1st Edition

G.E. Moore Selected Writings

Edited By Thomas Baldwin, G.E. Moore Copyright 1993
    228 Pages
    by Routledge

    230 Pages
    by Routledge

    G.E. Moore, more than either Bertrand Russell or Ludwig Wittgenstein, was chiefly responsible for the rise of the analytic method in twentieth-century philosophy. This selection of his writings shows Moore at his very best.
    The classic essays are crucial to major philosophical debates that still resonate today. Amongst those included are:
    * A Defense of Common Sense
    * Certainty
    * Sense-Data
    * External and Internal Relations
    * Hume's Theory Explained
    * Is Existence a Predicate?
    * Proof of an External World
    In addition, this collection also contains the key early papers in which Moore signals his break with idealism, and three important previously unpublished papers from his later work which illustrate his relationship with Wittgenstein.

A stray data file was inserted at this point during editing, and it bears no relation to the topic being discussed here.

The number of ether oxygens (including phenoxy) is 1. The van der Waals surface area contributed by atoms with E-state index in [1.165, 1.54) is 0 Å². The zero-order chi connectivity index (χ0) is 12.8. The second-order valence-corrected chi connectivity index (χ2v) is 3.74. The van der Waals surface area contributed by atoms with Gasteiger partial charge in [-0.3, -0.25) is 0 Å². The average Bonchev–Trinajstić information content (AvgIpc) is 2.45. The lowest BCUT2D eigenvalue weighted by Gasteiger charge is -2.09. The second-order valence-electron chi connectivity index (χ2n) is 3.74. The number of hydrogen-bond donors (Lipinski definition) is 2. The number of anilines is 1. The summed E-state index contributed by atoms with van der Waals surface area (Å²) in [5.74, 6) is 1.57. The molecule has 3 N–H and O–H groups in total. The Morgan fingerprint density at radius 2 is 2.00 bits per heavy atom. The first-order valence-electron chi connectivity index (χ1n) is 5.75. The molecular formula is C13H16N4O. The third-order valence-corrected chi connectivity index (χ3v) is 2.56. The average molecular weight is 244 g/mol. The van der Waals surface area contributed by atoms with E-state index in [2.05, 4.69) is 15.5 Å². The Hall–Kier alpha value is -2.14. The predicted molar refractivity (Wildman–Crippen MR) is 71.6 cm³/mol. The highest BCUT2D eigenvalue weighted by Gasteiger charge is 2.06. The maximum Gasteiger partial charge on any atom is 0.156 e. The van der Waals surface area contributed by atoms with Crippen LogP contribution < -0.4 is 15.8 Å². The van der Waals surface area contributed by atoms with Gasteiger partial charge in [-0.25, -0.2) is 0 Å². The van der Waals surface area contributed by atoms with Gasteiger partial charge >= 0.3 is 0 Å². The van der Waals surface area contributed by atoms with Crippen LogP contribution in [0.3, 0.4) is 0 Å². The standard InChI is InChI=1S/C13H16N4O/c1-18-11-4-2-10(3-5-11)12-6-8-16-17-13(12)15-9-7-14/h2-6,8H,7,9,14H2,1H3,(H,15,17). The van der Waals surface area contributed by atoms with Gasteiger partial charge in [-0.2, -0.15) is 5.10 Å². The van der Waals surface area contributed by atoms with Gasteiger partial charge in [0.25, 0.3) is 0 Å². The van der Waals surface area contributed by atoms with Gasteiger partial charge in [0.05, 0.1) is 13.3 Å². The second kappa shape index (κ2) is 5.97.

Chapter 1 The Nature of Judgment; Chapter 2 Truth And Falsity; Chapter 3 The Refutation of Idealism; Chapter 4 Sense-Data; Chapter 5 Hume’s Theory Examined; Chapter 6 External and Internal Relations; Chapter 7 A Defence of Common Sense; Chapter 8 Is Existence a Predicate?; Chapter 9 Proof of an External World; Chapter 10 Certainty; Chapter 11 Being Certain that One is in Pain; Chapter 12 Moore’s Paradox; Chapter 13 Letter to Malcolm;


    Thomas Baldwin

    'Moore was extremely clever ... He never dealt with trivial issues but only with matters of central philosophical importance. He never wrote for effect; he never tried to dazzle; his only concern was with the truth ... Baldwin's selection of writings seems to me admirable. They include many of his best and most characteristic things.' - Peter Strawson

    'Moore added a dimension of analytical acuteness and precision to the defense of commom sense that was previously unknown and remains unexcelled. His clear and profound analyses are a monument to the power of the human mind to understand itself, the external world, and relation of one to the other.' - Keith Lehrer, University of Arizona